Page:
Moses and the Israelites!

Now here's the back story:
Unusual for me, I was really ready to leave Nigeria when the big day arrived, like counting-down-the-days ready. I didn't like feeling that way, but that didn't change feeling it. My first trip to the continent seven years ago was great. I loved it. I loved Africa, as much of it as I experienced anyway, though Uganda was my favorite. This time though, while I loved everyone I met in Togo and Nigeria and it was super great to see my friends, these places just didn't grab my heart. Maybe that's just because it was gray, rainy season the whole time. Maybe it's because my heart was elsewhere. Who knows.

But I was ready to leave.

What's VBS without music?!
The night of my flight, as my friend and I inched ahead in her car in the arrivals line that was made slower by recent security changes, my hostess assured me we were arriving at the Lagos airport in plenty of time for my flight. So when I couldn't find any counter for my flight and then was told that the counter had closed completely two hours before the flight--I arrived about 1.5 hours before--I didn't know what to do. Finally, a helpful worker told me to go to the Alitalia ticket office. I walked town a dark corridor, and expecting a ticket counter set-up behind the closed door, I opened it without knocking. And walked into what appeared to be either a meeting or a bunch of good ol' boys standing around chewing the fat in a sparse office room with only a desk or two. After they all stared at me for several seconds and then I finally blurted out my problem, the man behind the desk who seemed to have the authority--and I had learned during the preceding week that authority and proper respect for it are a big deal in Nigeria--asked what time it was. I wasn't 100% sure and said, "7:45 pm." "No," he said, "it's nearly 8 pm. The desk closed at 7:15." And then they stared at me again. Offering no solutions. By now, I was in an internal panic that I might not really get to leave Nigeria that night.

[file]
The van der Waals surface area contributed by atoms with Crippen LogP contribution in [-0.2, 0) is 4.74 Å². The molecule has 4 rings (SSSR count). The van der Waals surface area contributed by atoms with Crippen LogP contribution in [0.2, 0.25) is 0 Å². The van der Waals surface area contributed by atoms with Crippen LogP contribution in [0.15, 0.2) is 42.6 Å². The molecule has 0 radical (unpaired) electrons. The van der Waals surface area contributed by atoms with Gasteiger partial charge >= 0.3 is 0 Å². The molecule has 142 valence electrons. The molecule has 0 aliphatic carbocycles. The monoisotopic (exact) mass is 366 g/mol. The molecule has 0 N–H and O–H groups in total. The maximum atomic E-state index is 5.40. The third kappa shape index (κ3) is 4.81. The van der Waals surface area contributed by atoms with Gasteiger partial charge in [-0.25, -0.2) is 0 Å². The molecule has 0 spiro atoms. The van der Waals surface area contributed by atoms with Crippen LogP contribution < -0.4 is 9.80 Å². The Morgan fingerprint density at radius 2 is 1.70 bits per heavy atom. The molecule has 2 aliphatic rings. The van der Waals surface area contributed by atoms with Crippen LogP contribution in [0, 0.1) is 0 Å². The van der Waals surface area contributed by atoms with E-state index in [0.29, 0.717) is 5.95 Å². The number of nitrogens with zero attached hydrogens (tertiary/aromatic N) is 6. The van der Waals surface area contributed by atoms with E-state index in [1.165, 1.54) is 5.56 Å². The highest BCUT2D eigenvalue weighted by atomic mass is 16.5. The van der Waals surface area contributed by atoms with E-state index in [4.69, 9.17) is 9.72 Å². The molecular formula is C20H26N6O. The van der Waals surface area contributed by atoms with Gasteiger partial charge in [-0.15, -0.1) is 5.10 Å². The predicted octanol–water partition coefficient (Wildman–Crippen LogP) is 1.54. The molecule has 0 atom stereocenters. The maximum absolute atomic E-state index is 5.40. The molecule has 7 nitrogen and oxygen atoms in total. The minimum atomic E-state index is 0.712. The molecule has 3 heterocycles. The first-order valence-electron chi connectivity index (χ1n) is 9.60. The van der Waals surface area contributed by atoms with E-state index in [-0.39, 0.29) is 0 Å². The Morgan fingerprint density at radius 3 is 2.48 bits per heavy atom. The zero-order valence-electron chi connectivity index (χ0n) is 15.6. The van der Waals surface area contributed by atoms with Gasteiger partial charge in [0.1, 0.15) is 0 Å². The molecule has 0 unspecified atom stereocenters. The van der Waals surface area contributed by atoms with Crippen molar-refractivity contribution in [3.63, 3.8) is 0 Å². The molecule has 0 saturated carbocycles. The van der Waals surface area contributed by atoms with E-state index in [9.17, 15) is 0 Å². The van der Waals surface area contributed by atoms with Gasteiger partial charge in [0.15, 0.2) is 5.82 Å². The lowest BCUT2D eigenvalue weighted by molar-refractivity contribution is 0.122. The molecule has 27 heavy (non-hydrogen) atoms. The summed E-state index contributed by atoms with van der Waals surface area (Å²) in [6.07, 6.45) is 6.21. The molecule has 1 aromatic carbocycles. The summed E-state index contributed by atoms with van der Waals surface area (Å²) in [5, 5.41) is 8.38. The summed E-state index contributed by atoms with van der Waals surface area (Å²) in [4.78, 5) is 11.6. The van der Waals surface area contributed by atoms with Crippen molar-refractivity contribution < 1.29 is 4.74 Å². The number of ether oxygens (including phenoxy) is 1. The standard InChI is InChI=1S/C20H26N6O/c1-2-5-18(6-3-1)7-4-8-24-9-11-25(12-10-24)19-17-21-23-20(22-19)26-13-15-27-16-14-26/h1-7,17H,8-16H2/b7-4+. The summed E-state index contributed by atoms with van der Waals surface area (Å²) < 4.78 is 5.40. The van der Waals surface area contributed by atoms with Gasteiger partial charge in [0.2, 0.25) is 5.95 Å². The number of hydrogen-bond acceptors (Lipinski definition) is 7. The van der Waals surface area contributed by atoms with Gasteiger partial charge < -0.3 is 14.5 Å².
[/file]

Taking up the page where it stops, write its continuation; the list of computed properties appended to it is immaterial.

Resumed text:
And I was so ready to leave.